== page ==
subject any outsourcing to strict conditions;
publish clear guidelines for different types of input data and the methodology used for calculating benchmarks;
develop a code of conduct stipulating the responsibilities of contributors inputting the data.
The regulation establishes 3 separate regimes progressively increasing the level of regulation and supervision depending on a benchmark’s importance:
non-significant benchmarks do not fall into either of the 2 categories below and are subject to less onerous rules;
significant benchmarks are used as a reference for financial instruments, financial contracts or investment funds with a total average value of at least €50 billion or fulfil certain other criteria;
critical benchmarks are used as a reference for financial instruments, financial contracts or investment funds with a total value of at least €500 billion or fulfil certain other criteria.
Specific arrangements exist for commodity benchmarks*, interest rate benchmarks and regulated data benchmarks*.
The European Securities and Markets Authority (ESMA) establishes and maintains a public register of all authorised or registered administrators.
Various schemes exist to provide access to the EU market for financial benchmarks and administrators from outside the EU.
EU countries’ competent authorities have the power to apply appropriate administrative sanctions and other measures for an infringement.
The European Commission, by 1 January 2020, is to report to the European Parliament and the Council of the European Union on the way the system is functioning.
Benchmarks are used to price financial instruments and financial contracts or to measure the performance of investment funds. Well-known examples of benchmarks are the London Interbank Offered Rate (LIBOR) and the Euro Interbank Offered Rate (EURIBOR) used for interbank interest rates. Benchmarks are also used for oil price assessments, stock market indexes and the level of personal mortgage payments.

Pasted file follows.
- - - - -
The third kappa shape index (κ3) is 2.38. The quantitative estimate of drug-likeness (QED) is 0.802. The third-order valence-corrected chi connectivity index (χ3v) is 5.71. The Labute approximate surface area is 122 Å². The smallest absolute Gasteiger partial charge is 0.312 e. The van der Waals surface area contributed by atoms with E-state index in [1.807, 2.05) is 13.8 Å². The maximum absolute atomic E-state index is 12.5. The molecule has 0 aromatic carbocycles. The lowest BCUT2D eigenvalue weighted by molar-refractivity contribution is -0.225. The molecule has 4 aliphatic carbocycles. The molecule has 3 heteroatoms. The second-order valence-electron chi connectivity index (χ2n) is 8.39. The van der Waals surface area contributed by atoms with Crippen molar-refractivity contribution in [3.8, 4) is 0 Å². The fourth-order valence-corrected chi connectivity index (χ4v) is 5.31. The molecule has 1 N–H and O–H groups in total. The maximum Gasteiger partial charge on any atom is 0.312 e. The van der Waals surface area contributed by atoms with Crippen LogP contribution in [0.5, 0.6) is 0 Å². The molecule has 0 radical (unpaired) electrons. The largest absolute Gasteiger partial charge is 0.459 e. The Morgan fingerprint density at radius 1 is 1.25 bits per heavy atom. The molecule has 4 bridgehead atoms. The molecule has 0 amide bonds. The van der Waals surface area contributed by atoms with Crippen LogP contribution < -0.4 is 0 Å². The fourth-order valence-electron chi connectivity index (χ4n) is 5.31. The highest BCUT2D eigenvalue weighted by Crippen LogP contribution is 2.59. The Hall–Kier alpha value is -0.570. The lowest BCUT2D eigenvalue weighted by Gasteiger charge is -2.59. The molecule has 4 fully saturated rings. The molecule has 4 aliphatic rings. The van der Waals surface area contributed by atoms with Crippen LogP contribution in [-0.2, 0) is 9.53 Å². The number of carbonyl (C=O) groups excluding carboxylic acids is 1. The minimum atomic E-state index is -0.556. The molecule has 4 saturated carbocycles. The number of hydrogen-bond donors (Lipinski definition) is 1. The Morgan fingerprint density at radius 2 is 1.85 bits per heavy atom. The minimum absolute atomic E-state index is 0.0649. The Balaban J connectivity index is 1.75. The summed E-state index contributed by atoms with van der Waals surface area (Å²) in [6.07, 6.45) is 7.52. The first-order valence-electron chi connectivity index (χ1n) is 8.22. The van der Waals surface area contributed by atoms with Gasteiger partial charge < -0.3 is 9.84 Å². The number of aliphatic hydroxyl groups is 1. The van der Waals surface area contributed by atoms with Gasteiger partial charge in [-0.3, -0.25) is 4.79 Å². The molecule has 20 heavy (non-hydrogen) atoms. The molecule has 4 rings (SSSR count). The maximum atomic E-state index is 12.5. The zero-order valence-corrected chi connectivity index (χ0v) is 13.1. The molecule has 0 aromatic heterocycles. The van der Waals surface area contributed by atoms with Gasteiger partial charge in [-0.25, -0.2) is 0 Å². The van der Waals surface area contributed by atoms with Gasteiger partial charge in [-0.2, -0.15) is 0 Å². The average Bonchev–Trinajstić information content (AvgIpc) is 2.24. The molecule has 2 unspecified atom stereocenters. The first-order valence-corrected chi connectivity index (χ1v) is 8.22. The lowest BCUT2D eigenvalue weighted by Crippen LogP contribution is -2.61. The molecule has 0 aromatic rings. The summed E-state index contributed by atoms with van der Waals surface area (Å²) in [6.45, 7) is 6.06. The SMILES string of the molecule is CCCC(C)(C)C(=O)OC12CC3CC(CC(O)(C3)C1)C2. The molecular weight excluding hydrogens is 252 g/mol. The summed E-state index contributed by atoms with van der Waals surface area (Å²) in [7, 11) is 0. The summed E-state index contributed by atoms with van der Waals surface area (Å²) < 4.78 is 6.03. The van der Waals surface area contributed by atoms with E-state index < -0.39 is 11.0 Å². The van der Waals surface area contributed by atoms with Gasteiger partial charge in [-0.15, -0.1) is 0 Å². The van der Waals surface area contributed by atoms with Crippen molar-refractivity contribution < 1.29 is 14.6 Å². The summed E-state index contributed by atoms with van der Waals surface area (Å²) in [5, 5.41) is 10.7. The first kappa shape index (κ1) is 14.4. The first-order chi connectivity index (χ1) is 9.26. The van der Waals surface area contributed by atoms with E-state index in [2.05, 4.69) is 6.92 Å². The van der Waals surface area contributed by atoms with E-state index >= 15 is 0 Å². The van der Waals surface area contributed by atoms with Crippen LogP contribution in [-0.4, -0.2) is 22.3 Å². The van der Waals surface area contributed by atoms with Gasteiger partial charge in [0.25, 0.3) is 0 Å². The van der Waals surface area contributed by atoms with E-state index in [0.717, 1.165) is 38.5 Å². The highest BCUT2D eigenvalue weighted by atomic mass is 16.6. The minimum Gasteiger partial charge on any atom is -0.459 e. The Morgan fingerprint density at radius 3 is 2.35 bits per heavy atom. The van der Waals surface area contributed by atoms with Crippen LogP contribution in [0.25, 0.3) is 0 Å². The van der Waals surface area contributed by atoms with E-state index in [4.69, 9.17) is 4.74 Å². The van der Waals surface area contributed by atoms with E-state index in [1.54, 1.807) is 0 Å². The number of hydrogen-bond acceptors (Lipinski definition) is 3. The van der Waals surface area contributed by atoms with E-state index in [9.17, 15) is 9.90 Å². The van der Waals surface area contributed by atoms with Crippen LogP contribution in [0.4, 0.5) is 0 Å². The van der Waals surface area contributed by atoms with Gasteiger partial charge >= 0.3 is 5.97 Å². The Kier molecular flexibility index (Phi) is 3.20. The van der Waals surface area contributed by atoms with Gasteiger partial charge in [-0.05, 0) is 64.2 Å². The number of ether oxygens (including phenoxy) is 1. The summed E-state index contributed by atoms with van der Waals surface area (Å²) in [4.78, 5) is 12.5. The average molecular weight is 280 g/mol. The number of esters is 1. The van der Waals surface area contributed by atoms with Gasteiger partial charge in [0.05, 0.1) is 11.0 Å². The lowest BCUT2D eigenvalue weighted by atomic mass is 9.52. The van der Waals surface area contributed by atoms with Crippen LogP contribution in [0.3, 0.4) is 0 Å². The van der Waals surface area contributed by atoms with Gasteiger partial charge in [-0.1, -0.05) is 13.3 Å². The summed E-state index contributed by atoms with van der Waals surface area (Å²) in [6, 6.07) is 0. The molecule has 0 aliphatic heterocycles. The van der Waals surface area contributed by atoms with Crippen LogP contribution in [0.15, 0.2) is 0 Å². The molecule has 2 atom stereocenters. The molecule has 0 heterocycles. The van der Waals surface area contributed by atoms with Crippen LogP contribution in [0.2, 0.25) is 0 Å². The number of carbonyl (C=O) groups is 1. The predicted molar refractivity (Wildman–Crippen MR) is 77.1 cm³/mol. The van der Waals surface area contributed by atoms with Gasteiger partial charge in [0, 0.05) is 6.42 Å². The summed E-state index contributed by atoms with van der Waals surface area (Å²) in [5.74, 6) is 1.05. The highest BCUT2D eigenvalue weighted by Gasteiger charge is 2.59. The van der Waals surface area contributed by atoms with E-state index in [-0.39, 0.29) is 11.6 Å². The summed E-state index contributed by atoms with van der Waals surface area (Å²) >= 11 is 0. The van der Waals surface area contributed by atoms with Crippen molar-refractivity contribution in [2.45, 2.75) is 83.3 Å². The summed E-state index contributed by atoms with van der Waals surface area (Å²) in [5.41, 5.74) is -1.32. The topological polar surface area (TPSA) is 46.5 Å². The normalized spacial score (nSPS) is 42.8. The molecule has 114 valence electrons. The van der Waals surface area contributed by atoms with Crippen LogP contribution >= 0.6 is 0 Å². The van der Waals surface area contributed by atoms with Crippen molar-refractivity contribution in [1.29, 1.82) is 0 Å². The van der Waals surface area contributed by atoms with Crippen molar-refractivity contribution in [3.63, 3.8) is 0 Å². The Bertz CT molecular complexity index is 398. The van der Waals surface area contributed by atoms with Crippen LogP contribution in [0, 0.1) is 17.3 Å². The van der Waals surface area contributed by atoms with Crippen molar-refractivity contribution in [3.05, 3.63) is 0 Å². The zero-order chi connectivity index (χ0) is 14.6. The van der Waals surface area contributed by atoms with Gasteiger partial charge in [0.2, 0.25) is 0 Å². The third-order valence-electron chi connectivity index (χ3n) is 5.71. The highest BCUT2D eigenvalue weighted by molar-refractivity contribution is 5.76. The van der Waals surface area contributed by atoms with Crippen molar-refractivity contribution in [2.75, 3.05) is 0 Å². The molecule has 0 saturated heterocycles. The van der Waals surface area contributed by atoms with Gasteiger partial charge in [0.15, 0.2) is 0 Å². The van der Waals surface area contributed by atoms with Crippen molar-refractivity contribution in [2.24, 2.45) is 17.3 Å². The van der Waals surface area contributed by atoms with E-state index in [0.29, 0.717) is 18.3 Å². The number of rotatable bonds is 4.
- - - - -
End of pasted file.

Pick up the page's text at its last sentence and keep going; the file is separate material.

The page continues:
Benchmark: a figure which is made public and used to price payments under financial instruments or financial contracts or to measure the performance of an investment fund.
Administrator: an individual or company/organisation with control over a benchmark.
Commodity benchmark: often based on data from non-supervised entities (e.g. commodity producer organisations). Their administrators are therefore required to take steps to ensure that benchmarks are provided on a fair, reasonable, transparent and non-discriminatory basis to all users.
Regulated data benchmark: benchmarks determined from input data that is provided by regulated venues, energy exchanges and emission allowance auctions.
Regulation (EU) 2016/1011 of the European Parliament and of the Council of 8 June 2016 on indices used as benchmarks in financial instruments and financial contracts or to measure the performance of investment funds and amending Directives 2008/48/EC and 2014/17/EU and Regulation (EU) No 596/2014 (OJ L 171, 29.6.2016, pp. 1-65)It applies from 1 January 2018 except for certain articles which took effect on 30 June 2016. These involve largely preparatory work such as the development by ESMA of regulatory technical standards but also the identification and supervision of critical benchmarks.
Directive 2008/48/EC of the European Parliament and of the Council of 23 April 2008 on credit agreements for consumers and repealing Council Directive 87/102/EEC (OJ L 133, 22.5.2008, pp. 66-92)
Successive amendments to Directive 2008/48/EC have been incorporated into the original text. This consolidated version is of documentary value only.
Directive 2014/17/EU of the European Parliament and of the Council of 4 February 2014 on credit agreements for consumers relating to residential immovable property and amending Directives 2008/48/EC and 2013/36/EU and Regulation (EU) No 1093/2010 (OJ L 60, 28.2.2014, pp. 34-85)
Regulation (EU) No 596/2014 of the European Parliament and of the Council of 16 April 2014 on market abuse (market abuse regulation) and repealing Directive 2003/6/EC of the European Parliament and of the Council and Commission Directives 2003/124/EC, 2003/125/EC and 2004/72/EC (OJ L 173, 12.6.2014, pp. 1-61)
Commission Implementing Regulation (EU) 2016/1368 of 11 August 2016 establishing a list of critical benchmarks used in financial markets pursuant to Regulation (EU) 2016/1011 of the European Parliament and of the Council (C/2016/5150) (OJ L 217, 12.8.2016, pp. 1-3)l